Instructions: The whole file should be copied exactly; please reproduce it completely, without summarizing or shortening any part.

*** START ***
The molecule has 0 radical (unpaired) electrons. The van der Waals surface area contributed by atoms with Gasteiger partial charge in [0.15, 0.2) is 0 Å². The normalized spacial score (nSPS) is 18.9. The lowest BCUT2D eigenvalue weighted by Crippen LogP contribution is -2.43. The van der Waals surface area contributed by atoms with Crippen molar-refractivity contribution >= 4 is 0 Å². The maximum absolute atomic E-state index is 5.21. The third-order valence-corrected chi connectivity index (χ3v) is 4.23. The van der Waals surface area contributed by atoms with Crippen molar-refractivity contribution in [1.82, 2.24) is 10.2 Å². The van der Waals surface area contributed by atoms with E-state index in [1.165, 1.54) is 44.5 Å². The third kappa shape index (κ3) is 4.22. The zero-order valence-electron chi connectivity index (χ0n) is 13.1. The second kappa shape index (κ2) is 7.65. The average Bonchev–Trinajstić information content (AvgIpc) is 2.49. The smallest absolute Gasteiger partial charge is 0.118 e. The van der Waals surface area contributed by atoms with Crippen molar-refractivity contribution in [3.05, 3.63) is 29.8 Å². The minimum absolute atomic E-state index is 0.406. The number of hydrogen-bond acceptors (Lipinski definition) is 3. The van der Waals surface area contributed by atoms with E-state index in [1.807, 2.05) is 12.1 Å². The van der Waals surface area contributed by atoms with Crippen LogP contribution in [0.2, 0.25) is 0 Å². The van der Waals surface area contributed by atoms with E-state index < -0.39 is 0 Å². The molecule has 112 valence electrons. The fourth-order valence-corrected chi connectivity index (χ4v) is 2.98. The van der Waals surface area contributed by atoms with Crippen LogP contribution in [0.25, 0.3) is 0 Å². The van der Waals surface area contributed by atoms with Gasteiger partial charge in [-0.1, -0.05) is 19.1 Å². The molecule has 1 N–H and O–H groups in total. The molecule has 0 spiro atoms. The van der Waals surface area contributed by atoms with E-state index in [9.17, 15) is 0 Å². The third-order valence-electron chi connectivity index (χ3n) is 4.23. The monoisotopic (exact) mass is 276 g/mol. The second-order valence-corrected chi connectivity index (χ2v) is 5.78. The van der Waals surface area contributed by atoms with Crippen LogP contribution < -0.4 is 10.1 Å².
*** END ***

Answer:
The molecule has 0 radical (unpaired) electrons. The van der Waals surface area contributed by atoms with Gasteiger partial charge in [0.15, 0.2) is 0 Å². The normalized spacial score (nSPS) is 18.9. The lowest BCUT2D eigenvalue weighted by Crippen LogP contribution is -2.43. The van der Waals surface area contributed by atoms with Crippen molar-refractivity contribution >= 4 is 0 Å². The maximum absolute atomic E-state index is 5.21. The third-order valence-corrected chi connectivity index (χ3v) is 4.23. The van der Waals surface area contributed by atoms with Crippen molar-refractivity contribution in [1.82, 2.24) is 10.2 Å². The van der Waals surface area contributed by atoms with E-state index in [1.165, 1.54) is 44.5 Å². The third kappa shape index (κ3) is 4.22. The zero-order valence-electron chi connectivity index (χ0n) is 13.1. The second kappa shape index (κ2) is 7.65. The average Bonchev–Trinajstić information content (AvgIpc) is 2.49. The smallest absolute Gasteiger partial charge is 0.118 e. The van der Waals surface area contributed by atoms with Crippen molar-refractivity contribution in [3.05, 3.63) is 29.8 Å². The minimum absolute atomic E-state index is 0.406. The number of hydrogen-bond acceptors (Lipinski definition) is 3. The van der Waals surface area contributed by atoms with E-state index in [1.807, 2.05) is 12.1 Å². The van der Waals surface area contributed by atoms with Crippen LogP contribution in [0.2, 0.25) is 0 Å². The van der Waals surface area contributed by atoms with E-state index < -0.39 is 0 Å². The molecule has 112 valence electrons. The fourth-order valence-corrected chi connectivity index (χ4v) is 2.98. The van der Waals surface area contributed by atoms with Crippen LogP contribution in [0.25, 0.3) is 0 Å². The van der Waals surface area contributed by atoms with Gasteiger partial charge in [-0.1, -0.05) is 19.1 Å². The molecule has 1 N–H and O–H groups in total. The molecule has 0 spiro atoms. The van der Waals surface area contributed by atoms with E-state index in [9.17, 15) is 0 Å². The third-order valence-electron chi connectivity index (χ3n) is 4.23. The monoisotopic (exact) mass is 276 g/mol. The second-order valence-corrected chi connectivity index (χ2v) is 5.78. The van der Waals surface area contributed by atoms with Crippen LogP contribution < -0.4 is 10.1 Å².